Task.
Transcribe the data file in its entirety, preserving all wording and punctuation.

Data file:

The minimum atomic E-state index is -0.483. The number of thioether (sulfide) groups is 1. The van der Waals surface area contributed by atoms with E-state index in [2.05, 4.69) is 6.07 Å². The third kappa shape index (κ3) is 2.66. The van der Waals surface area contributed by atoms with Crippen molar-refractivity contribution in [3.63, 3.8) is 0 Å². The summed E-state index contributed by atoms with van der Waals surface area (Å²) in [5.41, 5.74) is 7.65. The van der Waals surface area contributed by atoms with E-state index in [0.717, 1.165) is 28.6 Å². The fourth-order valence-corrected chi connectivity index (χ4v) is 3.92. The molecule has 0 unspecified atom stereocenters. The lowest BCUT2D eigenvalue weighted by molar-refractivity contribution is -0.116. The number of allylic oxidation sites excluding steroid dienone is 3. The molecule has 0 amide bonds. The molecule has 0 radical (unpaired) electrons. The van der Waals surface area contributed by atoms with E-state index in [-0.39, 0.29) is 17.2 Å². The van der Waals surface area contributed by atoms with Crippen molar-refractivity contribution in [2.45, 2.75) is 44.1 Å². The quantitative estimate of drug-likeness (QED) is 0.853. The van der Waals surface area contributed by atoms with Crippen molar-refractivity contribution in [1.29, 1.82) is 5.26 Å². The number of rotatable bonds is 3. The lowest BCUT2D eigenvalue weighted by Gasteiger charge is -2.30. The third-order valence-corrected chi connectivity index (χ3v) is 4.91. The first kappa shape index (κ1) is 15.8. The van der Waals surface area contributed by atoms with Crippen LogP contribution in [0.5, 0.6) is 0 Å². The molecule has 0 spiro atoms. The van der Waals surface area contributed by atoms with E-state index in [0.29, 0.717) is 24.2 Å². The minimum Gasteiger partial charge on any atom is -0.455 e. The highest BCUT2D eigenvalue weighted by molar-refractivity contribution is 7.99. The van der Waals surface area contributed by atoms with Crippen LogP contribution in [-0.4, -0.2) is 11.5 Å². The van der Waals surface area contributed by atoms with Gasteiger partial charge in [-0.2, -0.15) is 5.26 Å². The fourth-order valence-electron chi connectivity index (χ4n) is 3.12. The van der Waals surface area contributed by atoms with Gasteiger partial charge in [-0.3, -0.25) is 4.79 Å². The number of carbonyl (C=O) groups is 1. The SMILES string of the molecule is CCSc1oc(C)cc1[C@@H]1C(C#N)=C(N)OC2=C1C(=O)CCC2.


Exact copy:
The minimum atomic E-state index is -0.483. The number of thioether (sulfide) groups is 1. The van der Waals surface area contributed by atoms with E-state index in [2.05, 4.69) is 6.07 Å². The third kappa shape index (κ3) is 2.66. The van der Waals surface area contributed by atoms with Crippen molar-refractivity contribution in [3.63, 3.8) is 0 Å². The summed E-state index contributed by atoms with van der Waals surface area (Å²) in [5.41, 5.74) is 7.65. The van der Waals surface area contributed by atoms with E-state index in [0.717, 1.165) is 28.6 Å². The fourth-order valence-corrected chi connectivity index (χ4v) is 3.92. The molecule has 0 unspecified atom stereocenters. The lowest BCUT2D eigenvalue weighted by molar-refractivity contribution is -0.116. The number of allylic oxidation sites excluding steroid dienone is 3. The molecule has 0 amide bonds. The molecule has 0 radical (unpaired) electrons. The van der Waals surface area contributed by atoms with E-state index in [-0.39, 0.29) is 17.2 Å². The van der Waals surface area contributed by atoms with Crippen molar-refractivity contribution in [2.45, 2.75) is 44.1 Å². The quantitative estimate of drug-likeness (QED) is 0.853. The van der Waals surface area contributed by atoms with Crippen molar-refractivity contribution in [1.29, 1.82) is 5.26 Å². The number of rotatable bonds is 3. The lowest BCUT2D eigenvalue weighted by Gasteiger charge is -2.30. The third-order valence-corrected chi connectivity index (χ3v) is 4.91. The first kappa shape index (κ1) is 15.8. The van der Waals surface area contributed by atoms with Crippen LogP contribution in [0.5, 0.6) is 0 Å². The molecule has 0 spiro atoms. The van der Waals surface area contributed by atoms with E-state index in [0.29, 0.717) is 24.2 Å². The minimum Gasteiger partial charge on any atom is -0.455 e. The highest BCUT2D eigenvalue weighted by molar-refractivity contribution is 7.99. The van der Waals surface area contributed by atoms with Crippen LogP contribution in [-0.4, -0.2) is 11.5 Å². The van der Waals surface area contributed by atoms with Gasteiger partial charge in [-0.2, -0.15) is 5.26 Å². The fourth-order valence-electron chi connectivity index (χ4n) is 3.12. The van der Waals surface area contributed by atoms with Gasteiger partial charge in [-0.3, -0.25) is 4.79 Å². The number of carbonyl (C=O) groups is 1. The SMILES string of the molecule is CCSc1oc(C)cc1[C@@H]1C(C#N)=C(N)OC2=C1C(=O)CCC2.